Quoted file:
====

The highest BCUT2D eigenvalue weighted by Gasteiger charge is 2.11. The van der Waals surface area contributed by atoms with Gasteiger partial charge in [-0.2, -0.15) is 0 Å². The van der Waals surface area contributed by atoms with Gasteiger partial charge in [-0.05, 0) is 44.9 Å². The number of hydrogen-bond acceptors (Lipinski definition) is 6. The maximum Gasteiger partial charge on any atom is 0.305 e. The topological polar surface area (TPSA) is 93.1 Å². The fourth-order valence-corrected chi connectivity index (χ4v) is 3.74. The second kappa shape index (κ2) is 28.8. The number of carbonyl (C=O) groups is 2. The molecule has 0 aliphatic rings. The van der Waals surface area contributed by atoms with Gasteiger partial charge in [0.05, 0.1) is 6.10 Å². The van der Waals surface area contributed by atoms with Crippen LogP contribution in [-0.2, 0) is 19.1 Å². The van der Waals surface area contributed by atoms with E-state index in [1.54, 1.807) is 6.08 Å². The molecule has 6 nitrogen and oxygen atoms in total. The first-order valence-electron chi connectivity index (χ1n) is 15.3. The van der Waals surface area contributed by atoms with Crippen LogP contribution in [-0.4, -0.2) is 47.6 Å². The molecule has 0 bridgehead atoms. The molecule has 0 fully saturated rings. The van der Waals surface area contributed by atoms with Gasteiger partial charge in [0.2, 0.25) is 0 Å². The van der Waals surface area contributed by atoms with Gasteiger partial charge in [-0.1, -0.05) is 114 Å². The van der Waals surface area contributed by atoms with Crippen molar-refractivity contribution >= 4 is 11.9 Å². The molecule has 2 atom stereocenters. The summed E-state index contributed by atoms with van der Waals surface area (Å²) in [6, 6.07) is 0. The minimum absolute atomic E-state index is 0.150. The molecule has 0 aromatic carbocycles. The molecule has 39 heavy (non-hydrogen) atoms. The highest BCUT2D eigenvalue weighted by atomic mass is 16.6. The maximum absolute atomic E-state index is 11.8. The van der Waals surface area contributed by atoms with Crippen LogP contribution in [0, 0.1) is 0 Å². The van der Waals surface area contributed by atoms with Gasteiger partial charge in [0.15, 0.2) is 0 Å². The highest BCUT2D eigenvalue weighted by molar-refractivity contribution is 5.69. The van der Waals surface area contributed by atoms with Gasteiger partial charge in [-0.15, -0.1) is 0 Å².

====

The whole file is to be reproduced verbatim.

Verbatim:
The highest BCUT2D eigenvalue weighted by Gasteiger charge is 2.11. The van der Waals surface area contributed by atoms with Gasteiger partial charge in [-0.2, -0.15) is 0 Å². The van der Waals surface area contributed by atoms with Gasteiger partial charge in [-0.05, 0) is 44.9 Å². The number of hydrogen-bond acceptors (Lipinski definition) is 6. The maximum Gasteiger partial charge on any atom is 0.305 e. The topological polar surface area (TPSA) is 93.1 Å². The fourth-order valence-corrected chi connectivity index (χ4v) is 3.74. The second kappa shape index (κ2) is 28.8. The number of carbonyl (C=O) groups is 2. The molecule has 0 aliphatic rings. The van der Waals surface area contributed by atoms with Gasteiger partial charge in [0.05, 0.1) is 6.10 Å². The van der Waals surface area contributed by atoms with Crippen LogP contribution in [-0.2, 0) is 19.1 Å². The van der Waals surface area contributed by atoms with E-state index in [1.54, 1.807) is 6.08 Å². The molecule has 6 nitrogen and oxygen atoms in total. The first-order valence-electron chi connectivity index (χ1n) is 15.3. The van der Waals surface area contributed by atoms with Crippen LogP contribution in [-0.4, -0.2) is 47.6 Å². The molecule has 0 bridgehead atoms. The molecule has 0 fully saturated rings. The van der Waals surface area contributed by atoms with Gasteiger partial charge in [0.2, 0.25) is 0 Å². The van der Waals surface area contributed by atoms with Gasteiger partial charge in [-0.1, -0.05) is 114 Å². The van der Waals surface area contributed by atoms with Crippen molar-refractivity contribution >= 4 is 11.9 Å². The molecule has 2 atom stereocenters. The summed E-state index contributed by atoms with van der Waals surface area (Å²) in [6, 6.07) is 0. The minimum absolute atomic E-state index is 0.150. The molecule has 0 aromatic carbocycles. The molecule has 39 heavy (non-hydrogen) atoms. The highest BCUT2D eigenvalue weighted by atomic mass is 16.6. The maximum absolute atomic E-state index is 11.8. The van der Waals surface area contributed by atoms with Crippen LogP contribution in [0, 0.1) is 0 Å². The van der Waals surface area contributed by atoms with Gasteiger partial charge in [0.15, 0.2) is 0 Å². The highest BCUT2D eigenvalue weighted by molar-refractivity contribution is 5.69. The van der Waals surface area contributed by atoms with Gasteiger partial charge in [-0.15, -0.1) is 0 Å².